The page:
Friday, September 5, 2008

Why to increase additively and decrease multiplicitively

In section 1.2 of this paper on congestion avoidance in computer networks, the authors present a summarized overview of the types of decision making that a system can incorporate, ranging from centralized to decentralized. They justify their decision to use a decentralized system.

I appreciated the way they articulate the classification of algorithms for managing distributed resources (centralized vs. decentralized). It is essentially one of the question we are wrestling with in the Chukwa project, and also the RAD Lab project. I intend to read some of the papers they reference when they describe this spectrum.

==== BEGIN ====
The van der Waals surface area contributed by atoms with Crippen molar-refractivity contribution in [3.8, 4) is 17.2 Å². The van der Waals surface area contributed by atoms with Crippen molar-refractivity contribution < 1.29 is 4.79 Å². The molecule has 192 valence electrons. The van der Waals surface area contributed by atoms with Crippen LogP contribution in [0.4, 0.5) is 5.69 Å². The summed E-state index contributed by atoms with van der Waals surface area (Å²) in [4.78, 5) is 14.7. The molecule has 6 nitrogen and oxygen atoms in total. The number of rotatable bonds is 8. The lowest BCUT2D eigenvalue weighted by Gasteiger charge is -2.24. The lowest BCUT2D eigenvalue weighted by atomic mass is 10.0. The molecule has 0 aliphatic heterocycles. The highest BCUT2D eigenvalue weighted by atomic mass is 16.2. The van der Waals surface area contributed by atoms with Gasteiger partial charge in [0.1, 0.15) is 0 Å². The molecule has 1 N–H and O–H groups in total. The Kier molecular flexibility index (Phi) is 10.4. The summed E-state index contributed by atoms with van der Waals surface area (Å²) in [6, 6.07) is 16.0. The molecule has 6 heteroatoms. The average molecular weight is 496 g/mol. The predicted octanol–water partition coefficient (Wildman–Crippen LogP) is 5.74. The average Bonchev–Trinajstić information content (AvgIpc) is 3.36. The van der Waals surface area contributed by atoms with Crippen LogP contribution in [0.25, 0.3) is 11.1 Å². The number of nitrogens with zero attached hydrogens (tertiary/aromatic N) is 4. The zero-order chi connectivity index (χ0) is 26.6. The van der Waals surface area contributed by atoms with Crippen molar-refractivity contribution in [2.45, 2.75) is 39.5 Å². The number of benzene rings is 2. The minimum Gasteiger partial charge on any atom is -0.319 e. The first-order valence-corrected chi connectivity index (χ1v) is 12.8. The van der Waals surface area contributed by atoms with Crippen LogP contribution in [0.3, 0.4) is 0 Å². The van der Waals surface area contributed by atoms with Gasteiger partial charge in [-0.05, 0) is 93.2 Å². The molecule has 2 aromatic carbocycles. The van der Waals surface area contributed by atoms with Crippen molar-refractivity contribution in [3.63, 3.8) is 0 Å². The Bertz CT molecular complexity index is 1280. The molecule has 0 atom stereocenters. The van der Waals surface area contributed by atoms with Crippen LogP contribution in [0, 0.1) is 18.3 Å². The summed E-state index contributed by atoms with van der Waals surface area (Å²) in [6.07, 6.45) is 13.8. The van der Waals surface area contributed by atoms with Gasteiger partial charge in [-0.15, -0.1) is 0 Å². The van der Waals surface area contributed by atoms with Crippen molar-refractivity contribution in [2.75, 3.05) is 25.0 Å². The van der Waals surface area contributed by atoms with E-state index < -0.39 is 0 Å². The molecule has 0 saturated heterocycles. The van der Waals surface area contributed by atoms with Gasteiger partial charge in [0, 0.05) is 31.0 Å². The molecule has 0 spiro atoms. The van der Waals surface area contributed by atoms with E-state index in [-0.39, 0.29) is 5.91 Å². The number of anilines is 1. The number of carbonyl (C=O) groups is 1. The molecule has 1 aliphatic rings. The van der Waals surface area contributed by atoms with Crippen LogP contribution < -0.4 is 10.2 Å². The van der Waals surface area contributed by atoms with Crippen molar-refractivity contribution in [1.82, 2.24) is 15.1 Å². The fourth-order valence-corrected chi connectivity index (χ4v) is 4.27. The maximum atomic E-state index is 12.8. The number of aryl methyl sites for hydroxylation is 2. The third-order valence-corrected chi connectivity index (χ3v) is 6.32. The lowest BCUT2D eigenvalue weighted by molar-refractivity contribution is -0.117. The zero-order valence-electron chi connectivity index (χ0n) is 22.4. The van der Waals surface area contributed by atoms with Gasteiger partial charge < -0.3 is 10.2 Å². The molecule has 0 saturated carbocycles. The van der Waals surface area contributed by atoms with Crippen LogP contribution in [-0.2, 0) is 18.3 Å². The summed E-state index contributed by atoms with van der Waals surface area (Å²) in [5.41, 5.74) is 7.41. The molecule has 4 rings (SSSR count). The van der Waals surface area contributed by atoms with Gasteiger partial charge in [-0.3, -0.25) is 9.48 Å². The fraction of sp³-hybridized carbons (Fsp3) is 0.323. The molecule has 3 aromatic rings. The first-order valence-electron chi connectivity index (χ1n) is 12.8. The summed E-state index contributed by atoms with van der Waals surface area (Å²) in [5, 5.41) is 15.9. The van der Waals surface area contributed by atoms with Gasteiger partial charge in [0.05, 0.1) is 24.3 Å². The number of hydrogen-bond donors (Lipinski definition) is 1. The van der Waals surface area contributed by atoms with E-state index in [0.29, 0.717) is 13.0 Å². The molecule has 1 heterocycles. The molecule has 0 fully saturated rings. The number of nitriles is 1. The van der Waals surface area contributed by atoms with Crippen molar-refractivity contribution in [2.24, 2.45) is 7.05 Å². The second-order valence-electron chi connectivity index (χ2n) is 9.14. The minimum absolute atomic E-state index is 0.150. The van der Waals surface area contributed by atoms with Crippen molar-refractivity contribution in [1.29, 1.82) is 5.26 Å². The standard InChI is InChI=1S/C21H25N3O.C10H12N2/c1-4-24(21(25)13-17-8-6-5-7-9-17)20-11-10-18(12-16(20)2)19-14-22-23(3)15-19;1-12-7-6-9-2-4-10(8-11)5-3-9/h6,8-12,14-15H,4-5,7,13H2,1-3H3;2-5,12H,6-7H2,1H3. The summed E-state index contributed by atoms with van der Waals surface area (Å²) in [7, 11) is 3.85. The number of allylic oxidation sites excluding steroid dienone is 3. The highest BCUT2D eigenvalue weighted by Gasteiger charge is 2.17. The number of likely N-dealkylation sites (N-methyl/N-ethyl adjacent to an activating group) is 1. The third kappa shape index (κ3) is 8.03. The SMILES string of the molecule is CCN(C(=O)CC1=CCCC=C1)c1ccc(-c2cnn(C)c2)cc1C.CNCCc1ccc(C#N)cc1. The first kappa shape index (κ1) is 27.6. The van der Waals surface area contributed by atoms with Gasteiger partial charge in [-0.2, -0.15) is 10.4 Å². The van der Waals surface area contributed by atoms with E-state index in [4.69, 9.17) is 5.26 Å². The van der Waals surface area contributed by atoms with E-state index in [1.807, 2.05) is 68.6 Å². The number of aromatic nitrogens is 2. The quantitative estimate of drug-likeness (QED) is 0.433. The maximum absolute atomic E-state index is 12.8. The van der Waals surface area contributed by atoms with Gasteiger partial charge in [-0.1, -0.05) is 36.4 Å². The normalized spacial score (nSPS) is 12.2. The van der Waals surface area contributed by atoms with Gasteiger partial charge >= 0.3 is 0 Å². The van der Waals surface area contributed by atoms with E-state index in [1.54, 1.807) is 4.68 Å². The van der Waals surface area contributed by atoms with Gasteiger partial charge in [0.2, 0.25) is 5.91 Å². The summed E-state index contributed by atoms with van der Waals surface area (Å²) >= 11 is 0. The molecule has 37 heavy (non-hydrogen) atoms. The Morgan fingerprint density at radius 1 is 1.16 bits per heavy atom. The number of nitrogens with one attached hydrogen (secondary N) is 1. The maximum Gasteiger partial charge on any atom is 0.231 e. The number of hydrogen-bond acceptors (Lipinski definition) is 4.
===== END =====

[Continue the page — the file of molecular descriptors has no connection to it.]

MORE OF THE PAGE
Zooming out, the overall thing that makes this paper amazing is the way they formalize, quantify, and visualize their algorithms.

Every systems paper should attempt to emulate the methodology found in this one. They begin by clearly articulating the problem being solved (Section 1.4) and defining the solution space (imagine a matrix with three rows: additive/multiplicitive/non-linear, and two columns: increase/decrease). They then construct a concrete mathematical model to quantify the performance impacts of the various points in the design space (the 2D vector representation of the Dynamics (2.1) was genius) which of course leads to an elegant, intuitive solution.

This paper seems to be missing empirical experimentation showing that the proposed optimal solution actually works in reality.

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